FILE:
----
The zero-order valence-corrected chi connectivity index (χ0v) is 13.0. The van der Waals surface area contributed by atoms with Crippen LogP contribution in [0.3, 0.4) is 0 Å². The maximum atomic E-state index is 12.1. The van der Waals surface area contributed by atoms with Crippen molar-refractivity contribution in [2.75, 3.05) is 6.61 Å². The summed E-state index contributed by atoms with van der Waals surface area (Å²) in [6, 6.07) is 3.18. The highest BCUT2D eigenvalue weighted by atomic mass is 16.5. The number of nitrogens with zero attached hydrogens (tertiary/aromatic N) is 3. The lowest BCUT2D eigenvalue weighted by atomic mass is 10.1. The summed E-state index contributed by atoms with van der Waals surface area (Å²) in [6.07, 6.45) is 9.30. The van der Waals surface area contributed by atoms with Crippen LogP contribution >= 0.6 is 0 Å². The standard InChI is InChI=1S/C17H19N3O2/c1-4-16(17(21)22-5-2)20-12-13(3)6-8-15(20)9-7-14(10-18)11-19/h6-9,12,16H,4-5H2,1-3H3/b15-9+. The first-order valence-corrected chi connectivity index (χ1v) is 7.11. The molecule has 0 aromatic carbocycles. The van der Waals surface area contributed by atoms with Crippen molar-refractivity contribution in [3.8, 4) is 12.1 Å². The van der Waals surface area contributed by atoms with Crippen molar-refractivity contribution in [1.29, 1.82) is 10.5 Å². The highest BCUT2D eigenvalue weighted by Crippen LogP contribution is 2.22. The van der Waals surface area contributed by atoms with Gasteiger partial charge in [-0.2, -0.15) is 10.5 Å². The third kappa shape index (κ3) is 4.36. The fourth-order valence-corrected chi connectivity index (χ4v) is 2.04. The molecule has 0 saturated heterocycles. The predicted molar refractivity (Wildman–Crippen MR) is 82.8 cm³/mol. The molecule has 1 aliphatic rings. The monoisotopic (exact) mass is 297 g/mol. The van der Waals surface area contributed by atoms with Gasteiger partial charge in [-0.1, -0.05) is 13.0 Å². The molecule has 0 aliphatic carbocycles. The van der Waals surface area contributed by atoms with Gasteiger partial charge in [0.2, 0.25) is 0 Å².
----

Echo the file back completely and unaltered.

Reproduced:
The zero-order valence-corrected chi connectivity index (χ0v) is 13.0. The van der Waals surface area contributed by atoms with Crippen LogP contribution in [0.3, 0.4) is 0 Å². The maximum atomic E-state index is 12.1. The van der Waals surface area contributed by atoms with Crippen molar-refractivity contribution in [2.75, 3.05) is 6.61 Å². The summed E-state index contributed by atoms with van der Waals surface area (Å²) in [6, 6.07) is 3.18. The highest BCUT2D eigenvalue weighted by atomic mass is 16.5. The number of nitrogens with zero attached hydrogens (tertiary/aromatic N) is 3. The lowest BCUT2D eigenvalue weighted by atomic mass is 10.1. The summed E-state index contributed by atoms with van der Waals surface area (Å²) in [6.07, 6.45) is 9.30. The van der Waals surface area contributed by atoms with Crippen LogP contribution >= 0.6 is 0 Å². The standard InChI is InChI=1S/C17H19N3O2/c1-4-16(17(21)22-5-2)20-12-13(3)6-8-15(20)9-7-14(10-18)11-19/h6-9,12,16H,4-5H2,1-3H3/b15-9+. The first-order valence-corrected chi connectivity index (χ1v) is 7.11. The molecule has 0 aromatic carbocycles. The van der Waals surface area contributed by atoms with Crippen molar-refractivity contribution in [3.8, 4) is 12.1 Å². The van der Waals surface area contributed by atoms with Crippen molar-refractivity contribution in [1.29, 1.82) is 10.5 Å². The highest BCUT2D eigenvalue weighted by Crippen LogP contribution is 2.22. The van der Waals surface area contributed by atoms with Gasteiger partial charge in [-0.2, -0.15) is 10.5 Å². The third kappa shape index (κ3) is 4.36. The fourth-order valence-corrected chi connectivity index (χ4v) is 2.04. The molecule has 0 saturated heterocycles. The predicted molar refractivity (Wildman–Crippen MR) is 82.8 cm³/mol. The molecule has 1 aliphatic rings. The monoisotopic (exact) mass is 297 g/mol. The van der Waals surface area contributed by atoms with Gasteiger partial charge in [-0.1, -0.05) is 13.0 Å². The molecule has 0 aliphatic carbocycles. The van der Waals surface area contributed by atoms with Gasteiger partial charge in [0.2, 0.25) is 0 Å².